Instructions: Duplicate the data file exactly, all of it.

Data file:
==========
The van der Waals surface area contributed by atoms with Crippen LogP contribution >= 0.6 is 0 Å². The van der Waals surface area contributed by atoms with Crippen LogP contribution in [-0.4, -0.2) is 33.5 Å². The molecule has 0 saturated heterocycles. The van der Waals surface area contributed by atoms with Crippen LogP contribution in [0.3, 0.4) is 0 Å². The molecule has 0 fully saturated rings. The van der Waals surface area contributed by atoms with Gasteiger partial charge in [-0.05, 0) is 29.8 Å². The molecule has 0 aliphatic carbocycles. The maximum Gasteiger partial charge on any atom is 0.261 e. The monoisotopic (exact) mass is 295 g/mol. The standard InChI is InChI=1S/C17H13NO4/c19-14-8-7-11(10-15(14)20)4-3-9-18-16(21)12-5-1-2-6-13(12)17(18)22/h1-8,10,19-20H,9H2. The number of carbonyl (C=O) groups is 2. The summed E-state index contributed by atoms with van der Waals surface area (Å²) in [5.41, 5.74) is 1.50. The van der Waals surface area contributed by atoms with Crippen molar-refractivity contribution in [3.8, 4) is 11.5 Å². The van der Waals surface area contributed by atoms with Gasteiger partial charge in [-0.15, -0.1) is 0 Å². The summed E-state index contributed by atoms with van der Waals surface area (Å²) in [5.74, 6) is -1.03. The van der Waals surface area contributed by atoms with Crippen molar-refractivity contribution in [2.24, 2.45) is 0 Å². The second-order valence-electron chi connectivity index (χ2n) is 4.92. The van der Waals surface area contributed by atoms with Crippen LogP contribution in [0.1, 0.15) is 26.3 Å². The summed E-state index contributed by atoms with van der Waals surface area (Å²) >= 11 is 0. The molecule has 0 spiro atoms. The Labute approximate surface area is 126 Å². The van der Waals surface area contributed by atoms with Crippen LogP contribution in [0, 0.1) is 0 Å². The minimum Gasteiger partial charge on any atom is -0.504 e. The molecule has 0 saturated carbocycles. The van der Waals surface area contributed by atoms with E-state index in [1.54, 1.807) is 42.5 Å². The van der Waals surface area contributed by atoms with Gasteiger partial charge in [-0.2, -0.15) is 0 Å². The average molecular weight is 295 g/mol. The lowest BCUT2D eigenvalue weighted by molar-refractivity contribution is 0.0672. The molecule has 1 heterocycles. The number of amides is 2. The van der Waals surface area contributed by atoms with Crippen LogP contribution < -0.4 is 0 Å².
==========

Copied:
The van der Waals surface area contributed by atoms with Crippen LogP contribution >= 0.6 is 0 Å². The van der Waals surface area contributed by atoms with Crippen LogP contribution in [-0.4, -0.2) is 33.5 Å². The molecule has 0 saturated heterocycles. The van der Waals surface area contributed by atoms with Crippen LogP contribution in [0.3, 0.4) is 0 Å². The molecule has 0 fully saturated rings. The van der Waals surface area contributed by atoms with Gasteiger partial charge in [-0.05, 0) is 29.8 Å². The molecule has 0 aliphatic carbocycles. The maximum Gasteiger partial charge on any atom is 0.261 e. The monoisotopic (exact) mass is 295 g/mol. The standard InChI is InChI=1S/C17H13NO4/c19-14-8-7-11(10-15(14)20)4-3-9-18-16(21)12-5-1-2-6-13(12)17(18)22/h1-8,10,19-20H,9H2. The number of carbonyl (C=O) groups is 2. The summed E-state index contributed by atoms with van der Waals surface area (Å²) in [5.41, 5.74) is 1.50. The van der Waals surface area contributed by atoms with Crippen molar-refractivity contribution in [3.8, 4) is 11.5 Å². The van der Waals surface area contributed by atoms with Gasteiger partial charge in [-0.15, -0.1) is 0 Å². The summed E-state index contributed by atoms with van der Waals surface area (Å²) in [5.74, 6) is -1.03. The van der Waals surface area contributed by atoms with Crippen molar-refractivity contribution in [2.24, 2.45) is 0 Å². The second-order valence-electron chi connectivity index (χ2n) is 4.92. The van der Waals surface area contributed by atoms with Crippen LogP contribution in [0.1, 0.15) is 26.3 Å². The summed E-state index contributed by atoms with van der Waals surface area (Å²) >= 11 is 0. The molecule has 0 spiro atoms. The Labute approximate surface area is 126 Å². The van der Waals surface area contributed by atoms with Crippen LogP contribution in [0, 0.1) is 0 Å². The minimum Gasteiger partial charge on any atom is -0.504 e. The molecule has 0 saturated carbocycles. The van der Waals surface area contributed by atoms with E-state index in [1.54, 1.807) is 42.5 Å². The van der Waals surface area contributed by atoms with Gasteiger partial charge in [-0.2, -0.15) is 0 Å². The average molecular weight is 295 g/mol. The lowest BCUT2D eigenvalue weighted by molar-refractivity contribution is 0.0672. The molecule has 1 heterocycles. The number of amides is 2. The van der Waals surface area contributed by atoms with Crippen LogP contribution < -0.4 is 0 Å².